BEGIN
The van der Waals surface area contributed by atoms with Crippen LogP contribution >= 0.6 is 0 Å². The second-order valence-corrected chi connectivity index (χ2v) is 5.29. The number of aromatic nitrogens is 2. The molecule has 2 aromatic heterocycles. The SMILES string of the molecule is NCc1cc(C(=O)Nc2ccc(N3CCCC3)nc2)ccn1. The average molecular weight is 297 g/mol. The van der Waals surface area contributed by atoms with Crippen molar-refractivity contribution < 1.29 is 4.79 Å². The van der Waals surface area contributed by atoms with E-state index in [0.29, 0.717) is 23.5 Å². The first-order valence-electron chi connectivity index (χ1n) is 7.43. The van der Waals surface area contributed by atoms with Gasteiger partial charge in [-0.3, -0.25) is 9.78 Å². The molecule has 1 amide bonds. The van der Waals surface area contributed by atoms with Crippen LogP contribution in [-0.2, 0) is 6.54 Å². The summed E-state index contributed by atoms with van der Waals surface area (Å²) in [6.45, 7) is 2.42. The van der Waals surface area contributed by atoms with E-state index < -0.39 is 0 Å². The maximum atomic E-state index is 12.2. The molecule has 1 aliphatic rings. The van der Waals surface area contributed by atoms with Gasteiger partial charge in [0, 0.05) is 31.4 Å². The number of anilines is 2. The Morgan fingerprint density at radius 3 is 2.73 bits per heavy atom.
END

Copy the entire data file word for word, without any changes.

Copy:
The van der Waals surface area contributed by atoms with Crippen LogP contribution >= 0.6 is 0 Å². The second-order valence-corrected chi connectivity index (χ2v) is 5.29. The number of aromatic nitrogens is 2. The molecule has 2 aromatic heterocycles. The SMILES string of the molecule is NCc1cc(C(=O)Nc2ccc(N3CCCC3)nc2)ccn1. The average molecular weight is 297 g/mol. The van der Waals surface area contributed by atoms with Crippen molar-refractivity contribution < 1.29 is 4.79 Å². The van der Waals surface area contributed by atoms with E-state index in [0.29, 0.717) is 23.5 Å². The first-order valence-electron chi connectivity index (χ1n) is 7.43. The van der Waals surface area contributed by atoms with Gasteiger partial charge in [-0.3, -0.25) is 9.78 Å². The molecule has 1 amide bonds. The van der Waals surface area contributed by atoms with Crippen LogP contribution in [-0.2, 0) is 6.54 Å². The summed E-state index contributed by atoms with van der Waals surface area (Å²) in [6.45, 7) is 2.42. The van der Waals surface area contributed by atoms with E-state index < -0.39 is 0 Å². The maximum atomic E-state index is 12.2. The molecule has 1 aliphatic rings. The van der Waals surface area contributed by atoms with Gasteiger partial charge in [0, 0.05) is 31.4 Å². The number of anilines is 2. The Morgan fingerprint density at radius 3 is 2.73 bits per heavy atom.